The co-pilot was off duty the day before the flight and was not present when the pilot-in-command prepared the flight plan. He leafed through the flight itinerary briefly when he arrived early in the morning, and he understood the route they were to follow. He then made the secondary preparations and completed them before the departure. The company operations manual states that the pilot-in-command is responsible for flight planning, and therefore must ensure that the fuel carried on the aircraft is sufficient for the flight. However, the company operations manual also states that the co-pilot is responsible for ensuring that the flight is completed safely.
The flight from Dorval to Rouyn was completed without difficulty. At destination, the crew allowed the passengers to board, but did not refuel as planned before taking off for La Grande. En route, the weather provided to the crew was as follows: sky obscured at 300 feet, visibility 1¼ nautical miles (nm) in light drizzle and haze, and winds from 250 magnetic at 7 knots.
On the approach to La Grande, the weather was as follows: sky partly obscured, ceiling 200 feet, visibility 1 nm in light drizzle and haze, temperature and dew point 14 Celsius, and winds from the west at 10 knots.
At the minimum descent altitude for the VOR/DME approach to runway 31 at La Grande, the pilot-in-command executed a missed approach and advised air traffic control that he was proceeding to La Grande 4, his alternate airport. About 15 nm north of La Grande 3 Airport, the engines misfired. The crew realized for the first time that the aircraft was going to run out of fuel. The fuel selector lever was reselected, an emergency was declared, and the pilots radioed La Grande to request the nearest airport, which was La Grande 3. The flight continued for about five minutes, at which time the engines came to a complete stop. The pilot-in-command attempted to line up the aircraft for an approach to runway 29 at La Grande 3. The aircraft broke through the cloud layer at 300 feet above ground level and struck some trees beside a small lake at latitude 5333'94" N longitude 07604'61" W, 4 nm southeast of La Grande 3 Airport.
According to the company, the maximum endurance of the aircraft is approximately 4½ hours. The fuel exhaustion occurred after 4 hours 39 minutes of flight. The total time includes cruising flight, time on the ground (where fuel consumption is lower), the two take-offs, and the missed approach (where consumption is significantly higher than in cruising flight).
Aviation regulations require that the quantity of fuel carried on propeller-driven aircraft on instrument flight rules flights must be sufficient to fly to the destination aerodrome, execute an approach or missed approach, continue flying to the alternate aerodrome, and land with 45 minutes of fuel in reserve. The pilot-in-command did not refuel the aircraft at Rouyn as planned. He was sure he had enough fuel to fly to La Grande and, if necessary, to his alternate airport La Grande 4. After take-off, neither crew member checked the flight itinerary prepared by the pilot-in-command the day before. They did not calculate en route fuel consumption as required by company directives. In addition, the Flight Supplement does not indicate that 100LL (low-lead) fuel is available at La Grande 3 and La Grande 4 Airports. The Navajo uses 100LL fuel.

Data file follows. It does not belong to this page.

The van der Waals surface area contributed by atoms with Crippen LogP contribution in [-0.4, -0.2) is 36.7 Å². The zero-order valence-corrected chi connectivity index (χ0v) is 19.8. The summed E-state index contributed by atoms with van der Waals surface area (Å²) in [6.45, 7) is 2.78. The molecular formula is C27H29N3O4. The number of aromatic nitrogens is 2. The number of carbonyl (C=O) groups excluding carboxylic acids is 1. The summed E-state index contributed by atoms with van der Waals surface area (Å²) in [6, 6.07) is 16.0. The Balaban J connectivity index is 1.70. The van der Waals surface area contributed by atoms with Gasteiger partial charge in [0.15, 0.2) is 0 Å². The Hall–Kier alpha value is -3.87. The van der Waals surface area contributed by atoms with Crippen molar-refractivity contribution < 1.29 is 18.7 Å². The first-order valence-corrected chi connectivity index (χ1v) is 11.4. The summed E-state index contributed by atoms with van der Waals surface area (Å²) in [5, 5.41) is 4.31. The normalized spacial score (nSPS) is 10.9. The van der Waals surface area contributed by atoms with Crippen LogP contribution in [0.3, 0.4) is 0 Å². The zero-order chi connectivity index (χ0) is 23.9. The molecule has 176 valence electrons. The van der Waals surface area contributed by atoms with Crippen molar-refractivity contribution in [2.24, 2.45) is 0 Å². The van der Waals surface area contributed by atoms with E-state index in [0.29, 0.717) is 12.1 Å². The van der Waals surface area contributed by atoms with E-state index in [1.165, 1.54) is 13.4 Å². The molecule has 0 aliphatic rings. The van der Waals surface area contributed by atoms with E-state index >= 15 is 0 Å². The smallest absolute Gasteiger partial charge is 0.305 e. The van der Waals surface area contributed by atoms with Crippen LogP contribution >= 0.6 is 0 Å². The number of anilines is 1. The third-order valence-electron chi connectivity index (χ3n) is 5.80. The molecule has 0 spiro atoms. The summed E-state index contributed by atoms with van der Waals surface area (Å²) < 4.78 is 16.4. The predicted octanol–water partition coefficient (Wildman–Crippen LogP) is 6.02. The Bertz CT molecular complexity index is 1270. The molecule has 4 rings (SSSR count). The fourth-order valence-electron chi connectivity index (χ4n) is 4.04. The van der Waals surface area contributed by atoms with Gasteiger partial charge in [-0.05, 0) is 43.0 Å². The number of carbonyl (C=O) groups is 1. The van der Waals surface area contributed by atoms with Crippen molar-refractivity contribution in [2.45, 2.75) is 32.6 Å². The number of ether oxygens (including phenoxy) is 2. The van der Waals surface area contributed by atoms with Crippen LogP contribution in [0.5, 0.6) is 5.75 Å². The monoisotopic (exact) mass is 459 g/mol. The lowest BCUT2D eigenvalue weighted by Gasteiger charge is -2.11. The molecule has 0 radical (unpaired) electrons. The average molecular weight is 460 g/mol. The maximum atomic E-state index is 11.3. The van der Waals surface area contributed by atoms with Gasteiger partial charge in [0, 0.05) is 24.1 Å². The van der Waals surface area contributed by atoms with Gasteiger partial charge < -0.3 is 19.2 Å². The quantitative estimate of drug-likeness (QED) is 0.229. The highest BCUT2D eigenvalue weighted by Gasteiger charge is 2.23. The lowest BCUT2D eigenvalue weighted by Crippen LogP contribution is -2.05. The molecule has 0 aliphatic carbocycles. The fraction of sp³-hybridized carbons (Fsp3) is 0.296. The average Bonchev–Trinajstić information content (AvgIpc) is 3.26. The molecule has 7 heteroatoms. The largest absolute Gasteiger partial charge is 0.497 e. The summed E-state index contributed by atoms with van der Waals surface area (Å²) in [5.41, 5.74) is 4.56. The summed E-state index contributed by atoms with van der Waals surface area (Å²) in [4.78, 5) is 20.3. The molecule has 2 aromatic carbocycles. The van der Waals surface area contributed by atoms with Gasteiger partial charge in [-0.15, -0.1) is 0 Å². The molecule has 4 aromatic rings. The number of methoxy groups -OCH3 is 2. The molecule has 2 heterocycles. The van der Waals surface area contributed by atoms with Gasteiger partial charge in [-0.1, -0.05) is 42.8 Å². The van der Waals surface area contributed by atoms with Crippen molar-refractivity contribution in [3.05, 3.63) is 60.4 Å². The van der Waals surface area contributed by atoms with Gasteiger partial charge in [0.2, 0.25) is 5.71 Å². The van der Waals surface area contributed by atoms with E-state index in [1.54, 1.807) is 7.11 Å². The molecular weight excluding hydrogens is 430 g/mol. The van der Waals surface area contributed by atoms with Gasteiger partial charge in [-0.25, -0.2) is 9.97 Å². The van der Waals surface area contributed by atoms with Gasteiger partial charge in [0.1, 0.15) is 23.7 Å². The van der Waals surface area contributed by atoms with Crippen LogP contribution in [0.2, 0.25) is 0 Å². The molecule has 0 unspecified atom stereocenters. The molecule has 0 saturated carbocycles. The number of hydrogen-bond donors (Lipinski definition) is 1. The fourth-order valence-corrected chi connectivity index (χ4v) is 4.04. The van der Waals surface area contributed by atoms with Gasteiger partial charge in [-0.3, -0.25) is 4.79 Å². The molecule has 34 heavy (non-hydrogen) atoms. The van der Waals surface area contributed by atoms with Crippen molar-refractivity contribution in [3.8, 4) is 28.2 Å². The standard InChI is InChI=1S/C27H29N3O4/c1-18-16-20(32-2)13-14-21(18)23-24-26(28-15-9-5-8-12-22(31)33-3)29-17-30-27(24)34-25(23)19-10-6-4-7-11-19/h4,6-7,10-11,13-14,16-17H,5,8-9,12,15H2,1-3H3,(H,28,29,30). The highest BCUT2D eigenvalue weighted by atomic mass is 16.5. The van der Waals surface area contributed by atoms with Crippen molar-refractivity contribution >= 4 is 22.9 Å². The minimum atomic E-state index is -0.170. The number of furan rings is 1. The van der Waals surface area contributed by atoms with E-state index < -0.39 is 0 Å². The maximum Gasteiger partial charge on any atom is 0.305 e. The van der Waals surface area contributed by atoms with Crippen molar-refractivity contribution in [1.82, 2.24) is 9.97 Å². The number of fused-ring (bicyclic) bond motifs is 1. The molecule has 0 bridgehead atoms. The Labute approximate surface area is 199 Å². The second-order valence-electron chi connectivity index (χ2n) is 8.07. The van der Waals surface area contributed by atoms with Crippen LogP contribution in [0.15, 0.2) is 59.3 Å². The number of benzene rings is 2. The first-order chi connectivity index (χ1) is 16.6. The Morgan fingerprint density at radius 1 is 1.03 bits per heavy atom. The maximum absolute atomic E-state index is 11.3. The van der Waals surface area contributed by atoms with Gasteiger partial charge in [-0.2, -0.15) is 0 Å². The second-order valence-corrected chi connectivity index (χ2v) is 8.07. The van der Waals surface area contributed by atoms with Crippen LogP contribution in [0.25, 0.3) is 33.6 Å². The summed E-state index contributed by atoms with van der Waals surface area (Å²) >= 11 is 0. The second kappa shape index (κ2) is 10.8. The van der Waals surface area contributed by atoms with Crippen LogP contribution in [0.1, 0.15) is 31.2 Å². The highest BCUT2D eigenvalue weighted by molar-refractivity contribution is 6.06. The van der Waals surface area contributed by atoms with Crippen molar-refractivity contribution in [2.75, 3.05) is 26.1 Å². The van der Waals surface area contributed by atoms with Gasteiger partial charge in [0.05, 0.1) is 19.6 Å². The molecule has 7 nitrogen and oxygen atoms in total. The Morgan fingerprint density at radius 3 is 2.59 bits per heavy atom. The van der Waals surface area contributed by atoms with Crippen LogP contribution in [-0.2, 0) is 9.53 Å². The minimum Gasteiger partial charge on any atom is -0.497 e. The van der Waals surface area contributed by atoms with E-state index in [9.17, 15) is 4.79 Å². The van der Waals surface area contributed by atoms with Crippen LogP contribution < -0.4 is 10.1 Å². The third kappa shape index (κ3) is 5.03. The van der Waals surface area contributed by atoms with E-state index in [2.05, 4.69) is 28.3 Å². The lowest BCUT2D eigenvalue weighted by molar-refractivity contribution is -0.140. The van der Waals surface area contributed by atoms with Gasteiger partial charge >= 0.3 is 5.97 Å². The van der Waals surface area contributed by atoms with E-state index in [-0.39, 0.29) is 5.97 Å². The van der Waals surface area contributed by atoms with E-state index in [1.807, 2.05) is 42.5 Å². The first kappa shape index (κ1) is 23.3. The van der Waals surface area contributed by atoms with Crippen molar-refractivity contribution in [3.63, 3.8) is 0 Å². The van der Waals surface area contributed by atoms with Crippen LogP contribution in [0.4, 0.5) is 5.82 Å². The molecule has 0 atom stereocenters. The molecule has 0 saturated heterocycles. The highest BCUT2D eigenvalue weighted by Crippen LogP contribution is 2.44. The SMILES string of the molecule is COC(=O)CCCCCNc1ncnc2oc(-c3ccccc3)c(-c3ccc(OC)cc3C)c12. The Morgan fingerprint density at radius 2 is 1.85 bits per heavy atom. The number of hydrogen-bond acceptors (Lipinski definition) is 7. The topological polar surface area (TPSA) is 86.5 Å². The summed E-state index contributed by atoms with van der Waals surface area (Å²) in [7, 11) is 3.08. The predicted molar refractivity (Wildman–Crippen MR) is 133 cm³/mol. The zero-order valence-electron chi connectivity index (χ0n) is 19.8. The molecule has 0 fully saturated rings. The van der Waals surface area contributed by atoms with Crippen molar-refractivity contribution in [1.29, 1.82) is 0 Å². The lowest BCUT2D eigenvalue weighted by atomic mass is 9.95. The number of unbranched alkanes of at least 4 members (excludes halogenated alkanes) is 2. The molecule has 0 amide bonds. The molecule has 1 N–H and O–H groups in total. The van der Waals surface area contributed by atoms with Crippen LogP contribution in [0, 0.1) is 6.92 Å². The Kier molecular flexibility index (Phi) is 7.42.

The checklist that comes with the aircraft is not only an aide-mémoire, it also serves to standardize work practices methods. Checking the fuel level, fuel tank selector position, and fuel pumps is mentioned in the checklist 12 times, starting with the cockpit preparation and ending with the pre-landing checklist.
The pilot-in-command said that he noticed before departing Dorval that the fuel gauges were reading slightly below full, although the aircraft had just been fuelled. He thought the fuel gauges were defective. He said that while working for other companies he had had occasion to fly aircraft with unserviceable fuel gauges. Although the gauges indicated a steady decrease in fuel level throughout the trip, the pilot-in-command continued to suppose that they were defective and were indicating less than the actual fuel level. The crew did not calculate their fuel consumption to confirm the quantity used.
The crew had the knowledge and experience to manage and complete the flight safely. The pilot-in-command had taught these same fundamentals as a flight instructor.